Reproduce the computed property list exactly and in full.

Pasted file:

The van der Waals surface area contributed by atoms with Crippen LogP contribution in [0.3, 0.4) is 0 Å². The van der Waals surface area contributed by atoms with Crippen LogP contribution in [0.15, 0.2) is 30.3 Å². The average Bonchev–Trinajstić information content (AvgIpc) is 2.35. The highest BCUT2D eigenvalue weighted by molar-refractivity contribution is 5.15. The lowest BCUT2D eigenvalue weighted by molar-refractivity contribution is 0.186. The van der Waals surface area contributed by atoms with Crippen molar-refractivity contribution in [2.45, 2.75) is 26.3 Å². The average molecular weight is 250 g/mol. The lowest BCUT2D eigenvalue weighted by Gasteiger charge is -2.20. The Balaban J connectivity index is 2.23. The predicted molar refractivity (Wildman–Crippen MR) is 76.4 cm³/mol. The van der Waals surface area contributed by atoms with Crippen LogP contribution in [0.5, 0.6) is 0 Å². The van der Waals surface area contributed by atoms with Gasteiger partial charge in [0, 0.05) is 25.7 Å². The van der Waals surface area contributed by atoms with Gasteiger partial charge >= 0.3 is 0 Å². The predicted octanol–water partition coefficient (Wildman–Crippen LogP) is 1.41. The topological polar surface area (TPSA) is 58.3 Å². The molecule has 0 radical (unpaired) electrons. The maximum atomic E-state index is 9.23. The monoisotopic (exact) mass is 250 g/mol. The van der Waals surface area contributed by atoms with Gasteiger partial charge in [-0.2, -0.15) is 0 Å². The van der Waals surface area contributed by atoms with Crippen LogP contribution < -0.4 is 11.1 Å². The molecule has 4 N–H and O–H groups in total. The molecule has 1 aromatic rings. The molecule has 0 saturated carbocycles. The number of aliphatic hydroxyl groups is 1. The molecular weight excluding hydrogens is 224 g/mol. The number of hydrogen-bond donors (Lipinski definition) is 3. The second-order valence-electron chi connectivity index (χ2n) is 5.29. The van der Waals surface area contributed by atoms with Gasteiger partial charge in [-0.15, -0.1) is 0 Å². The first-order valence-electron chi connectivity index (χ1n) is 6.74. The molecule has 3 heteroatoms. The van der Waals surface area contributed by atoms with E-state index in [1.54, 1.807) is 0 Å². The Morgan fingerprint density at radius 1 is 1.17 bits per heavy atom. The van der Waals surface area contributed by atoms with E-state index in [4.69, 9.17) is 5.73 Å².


The van der Waals surface area contributed by atoms with Crippen LogP contribution in [0.3, 0.4) is 0 Å². The van der Waals surface area contributed by atoms with Crippen LogP contribution in [0.15, 0.2) is 30.3 Å². The average Bonchev–Trinajstić information content (AvgIpc) is 2.35. The highest BCUT2D eigenvalue weighted by molar-refractivity contribution is 5.15. The lowest BCUT2D eigenvalue weighted by molar-refractivity contribution is 0.186. The van der Waals surface area contributed by atoms with Crippen molar-refractivity contribution in [2.45, 2.75) is 26.3 Å². The average molecular weight is 250 g/mol. The lowest BCUT2D eigenvalue weighted by Gasteiger charge is -2.20. The Balaban J connectivity index is 2.23. The predicted molar refractivity (Wildman–Crippen MR) is 76.4 cm³/mol. The van der Waals surface area contributed by atoms with Crippen LogP contribution in [0.5, 0.6) is 0 Å². The van der Waals surface area contributed by atoms with Gasteiger partial charge in [0, 0.05) is 25.7 Å². The van der Waals surface area contributed by atoms with Gasteiger partial charge >= 0.3 is 0 Å². The predicted octanol–water partition coefficient (Wildman–Crippen LogP) is 1.41. The topological polar surface area (TPSA) is 58.3 Å². The molecule has 0 radical (unpaired) electrons. The maximum atomic E-state index is 9.23. The monoisotopic (exact) mass is 250 g/mol. The van der Waals surface area contributed by atoms with Gasteiger partial charge in [-0.2, -0.15) is 0 Å². The van der Waals surface area contributed by atoms with Crippen LogP contribution < -0.4 is 11.1 Å². The molecule has 4 N–H and O–H groups in total. The molecule has 1 aromatic rings. The molecule has 0 saturated carbocycles. The number of aliphatic hydroxyl groups is 1. The molecular weight excluding hydrogens is 224 g/mol. The number of hydrogen-bond donors (Lipinski definition) is 3. The second-order valence-electron chi connectivity index (χ2n) is 5.29. The van der Waals surface area contributed by atoms with Gasteiger partial charge in [-0.15, -0.1) is 0 Å². The first-order valence-electron chi connectivity index (χ1n) is 6.74. The molecule has 3 heteroatoms. The van der Waals surface area contributed by atoms with E-state index in [1.54, 1.807) is 0 Å². The Morgan fingerprint density at radius 1 is 1.17 bits per heavy atom. The van der Waals surface area contributed by atoms with E-state index in [4.69, 9.17) is 5.73 Å².